The transformative power of story

For the next two weeks, we'll be talking about transformational moments in ministry: Moments that have transformed our faith or changed the way we do ministry. Over the next few days, you'll also hear from several other women in ministry who serve in various capacities - some paid, some volunteer; some in youth ministry, some not – from various denominations around the world.

Today's post is written by my friend and colleague, Pam Voves. Pam is an Associate in Ministry in the ELCA and a gifted and passionate Family Minister. She blogs at Creative Family Ministry

I love a good story!

I enjoy watching movies that transport me to a different time and place. I like novels that are filled with characters that frustrate me but for whom I can also cheer. I love hearing the same stories from my own family lore told year after year around the Thanksgiving table. My guilty pleasure is country music, where the stories are sung!

Stories give us a framework to place our own experiences. We can look at our lives through the lens of someone else's experience and then learn something about ourselves. It was when I was introduced to Godly Play that I realized the power of identity and belonging we receive through God's story in scripture. Each time we hear of God's great love for us through scripture, we are changed. The Holy Spirit gives life to the words spoken and creates a bond, a relationship between God and us. Hearing God’s story in scripture is more than an engaging experience, it becomes a relationship.

My ministry was transformed when I was first introduced to Godly Play ten years ago. I was working in my current position of Director of Family Ministry and searching for ways to update our Sunday School program. At first I thought it would just be one more curriculum to review. I quickly learned that the theology and practice of Godly Play sets it apart from other children's faith formation curriculum.

God's story and its power to transform are central to not only the curriculum but the theology that informs it. While engaging activities and creative crafts help support the story, it is the stories taken from scripture that first and foremost form our faith.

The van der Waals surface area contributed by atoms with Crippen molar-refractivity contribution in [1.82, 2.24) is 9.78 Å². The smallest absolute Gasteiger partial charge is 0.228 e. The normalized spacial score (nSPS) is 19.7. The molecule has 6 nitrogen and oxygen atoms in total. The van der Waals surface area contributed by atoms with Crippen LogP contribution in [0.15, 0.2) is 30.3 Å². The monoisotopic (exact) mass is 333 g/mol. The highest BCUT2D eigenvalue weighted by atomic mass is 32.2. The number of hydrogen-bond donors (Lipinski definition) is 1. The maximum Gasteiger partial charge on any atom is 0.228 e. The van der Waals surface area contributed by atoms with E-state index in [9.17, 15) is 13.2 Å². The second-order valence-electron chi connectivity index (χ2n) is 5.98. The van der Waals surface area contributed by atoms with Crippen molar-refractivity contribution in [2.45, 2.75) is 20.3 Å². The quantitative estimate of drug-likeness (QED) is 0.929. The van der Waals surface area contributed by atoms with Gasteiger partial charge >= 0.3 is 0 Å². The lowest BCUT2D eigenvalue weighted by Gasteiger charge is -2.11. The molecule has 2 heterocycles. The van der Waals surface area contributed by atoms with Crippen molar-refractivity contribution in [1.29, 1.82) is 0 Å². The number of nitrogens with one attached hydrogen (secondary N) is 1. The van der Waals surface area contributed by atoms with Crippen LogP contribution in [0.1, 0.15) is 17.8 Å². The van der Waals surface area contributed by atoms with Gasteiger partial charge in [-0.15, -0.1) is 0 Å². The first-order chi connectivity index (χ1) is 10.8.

Jerome W. Berryman, creator of Godly Play, says this about stories and their power for transformation: “Stories are where all of us, children and adults together, find our identity, our family. Stories are where we challenge the deadly messages of the powers-that-be, whether greed and overwork or poverty and powerlessness, that would rob our lives of relationships and meaning. Stories are where we integrate the experiences of our life into powerful acts of recognition, celebration and meaning as we make our way through time and space."

Through scripture, God tells us we belong to him. God shows us time and time again how we are in this loving relationship with him and can trust God's faithfulness.

For so many, storytelling is more about the storyteller themselves and their own style of presentation. Godly Play turns that notion upside down and shifts all the emphasis back to the story itself. God is working through us so that we may share God’s great love for the world. This shift in style has changed the way I tell stories to the children (and the adults!) in my ministry. When the focus is on the story, the listener is more easily able to place themselves within it. One of the primary follow up questions in Godly Play is “I wonder where are you in the story?” That question has become an automatic response for my own reading of scripture. I know God wants a relationship with me. I trust God is speaking to me through scripture, and so I ask myself:

I wonder where I am in the story.
I wonder what the story has to say to me.

I am grateful for being introduced to Godly Play years ago. It has not only shaped my teaching but also many of the teachers and leaders at Faith Lutheran Church. I am reminded of the power of God’s story each time I see an adult or child’s eyes widen in wonder as they are reminded of this sacred relationship and hear of God’s great love for them.

Other posts in this series:

The transformative power of conflict

Jen Bradbury on Youth Ministry

Jen serves as the Minister of Youth and Family at Atonement Lutheran Church in Barrington, Illinois. A veteran youth worker, Jen holds an MA in Youth Ministry Leadership from Huntington University. Jen is the author of The Jesus Gap: What Teens Actually Believe about Jesus (The Youth Cartel), The Real Jesus (The Youth Cartel), Unleashing the Hidden Potential of Your Student Leaders (Abingdon), and A Mission That Matters (Abingdon). Her writing has also appeared in YouthWorker Journal, Immerse, and The Christian Century. Jen is also the Assistant Director of Arbor Research Group where she has led many national studies. When not doing ministry or research, she and her husband, Doug, and daughter, Hope, can be found traveling and enjoying life together.

More about Jen

Jen's Books

Now Available!

A Mission That Matters: How To Do Short-Term Missions Without Long-Term Harm

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Now Available!

Unleashing the Hidden Potential of your Student Leaders

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The Real Jesus

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The Jesus Gap

What Teens Actually Believe About Jesus

Based on National Research

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